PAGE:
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Bee centre near Preston given boost with more than 200 hives donated

Posted on - 30th July, 2019 - 12:00pm | Author - | Posted in - Business, Preston News, Wildlife and Conservation
A bee keeper attends a hive Pic: Pexels/9154
A bee keeper attends a hive Pic: Pexels/9154

A bee centre in Preston is to receive a donation of 200 beehives.

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Construction firm Jackon has made the commitments to The Bee Centre in Samlesbury.

Based within the grounds of Samlesbury Hall the centre produces its own honey and acts as a safe haven for bee populations.

The beehives, which cost up to £250 each, are being given to the centre and will provider better insulation during the winter.

Read more: Why log piles are appearing along the Penwortham Bypass

Simon Cordingley from the Bee Centre said: “Our work is centred around the important environmental story of pollination carried out by bees. It’s about generating awareness in schools, colleges and local communities about the importance of our native bees and the threats to them. The localised bee populations that we breed are based on the native black bee.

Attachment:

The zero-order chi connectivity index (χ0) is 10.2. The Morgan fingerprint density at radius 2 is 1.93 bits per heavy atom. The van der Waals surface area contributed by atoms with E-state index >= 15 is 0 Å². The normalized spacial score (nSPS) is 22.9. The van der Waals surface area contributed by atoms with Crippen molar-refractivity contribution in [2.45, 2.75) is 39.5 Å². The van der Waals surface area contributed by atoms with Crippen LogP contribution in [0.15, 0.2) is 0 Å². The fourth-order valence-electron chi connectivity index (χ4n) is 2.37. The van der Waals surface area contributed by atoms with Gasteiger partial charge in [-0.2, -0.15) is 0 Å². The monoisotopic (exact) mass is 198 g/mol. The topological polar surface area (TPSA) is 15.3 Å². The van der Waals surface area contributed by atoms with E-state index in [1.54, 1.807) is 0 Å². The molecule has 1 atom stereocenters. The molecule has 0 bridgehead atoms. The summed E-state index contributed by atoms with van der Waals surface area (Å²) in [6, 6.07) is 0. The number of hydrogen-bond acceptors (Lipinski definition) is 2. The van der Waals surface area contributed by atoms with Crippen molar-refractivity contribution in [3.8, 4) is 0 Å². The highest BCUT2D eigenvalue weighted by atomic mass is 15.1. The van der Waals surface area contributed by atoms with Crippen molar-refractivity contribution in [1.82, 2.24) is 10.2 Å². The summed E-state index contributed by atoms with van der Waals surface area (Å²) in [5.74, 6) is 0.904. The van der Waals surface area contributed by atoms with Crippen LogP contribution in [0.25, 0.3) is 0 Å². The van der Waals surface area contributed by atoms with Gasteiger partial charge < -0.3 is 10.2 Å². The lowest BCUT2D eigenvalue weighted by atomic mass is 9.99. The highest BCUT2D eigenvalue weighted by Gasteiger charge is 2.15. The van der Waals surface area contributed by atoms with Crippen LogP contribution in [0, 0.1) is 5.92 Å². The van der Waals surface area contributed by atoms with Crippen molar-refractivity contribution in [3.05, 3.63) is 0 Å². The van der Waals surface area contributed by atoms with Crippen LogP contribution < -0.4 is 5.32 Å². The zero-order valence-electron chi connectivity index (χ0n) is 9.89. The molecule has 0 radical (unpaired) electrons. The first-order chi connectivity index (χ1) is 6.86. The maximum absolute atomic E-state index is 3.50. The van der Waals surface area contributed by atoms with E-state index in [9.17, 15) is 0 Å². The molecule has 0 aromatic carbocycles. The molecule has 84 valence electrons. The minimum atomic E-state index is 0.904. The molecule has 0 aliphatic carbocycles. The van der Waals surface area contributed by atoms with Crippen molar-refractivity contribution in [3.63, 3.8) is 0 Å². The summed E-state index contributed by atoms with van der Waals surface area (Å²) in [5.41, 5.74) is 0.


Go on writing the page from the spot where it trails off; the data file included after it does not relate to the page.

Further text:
“We have used polystyrene beehives in the past, so we are familiar with the advantages, compared to timber alternatives. To receive 200 of these from JACKON, of a proven type which they already sell in Scandinavia, is a massive and welcome boost for our work.

“This is a big project. It will enable us to engage with more than 100 schools, carry out training and reach thousands of people over the coming year. We find that schools get very enthusiastic about bees, and the interest goes far beyond the biology class. They can weave the bee theme throughout their other subjects. We have even had schools dedicate whole weeks of assemblies to bees – the subject really catches their imagination.”

Jackon donating one of their hives to the Bee Centre
Jackon donating one of their hives to the Bee Centre

Jackon UK Ltd managing director Colin Higham said: “Single use plastics are getting a bad press at the moment – and our misuse of them is certainly causing a massive environmental problem.

“However there is a positive side too. Our products last a lifetime, have very impressive insulation properties when used in construction projects and cause minimal environmental impact, if manufacturing processes are carried out properly.”

Read more: Woodland centre launches Forest School in Fulwood woods

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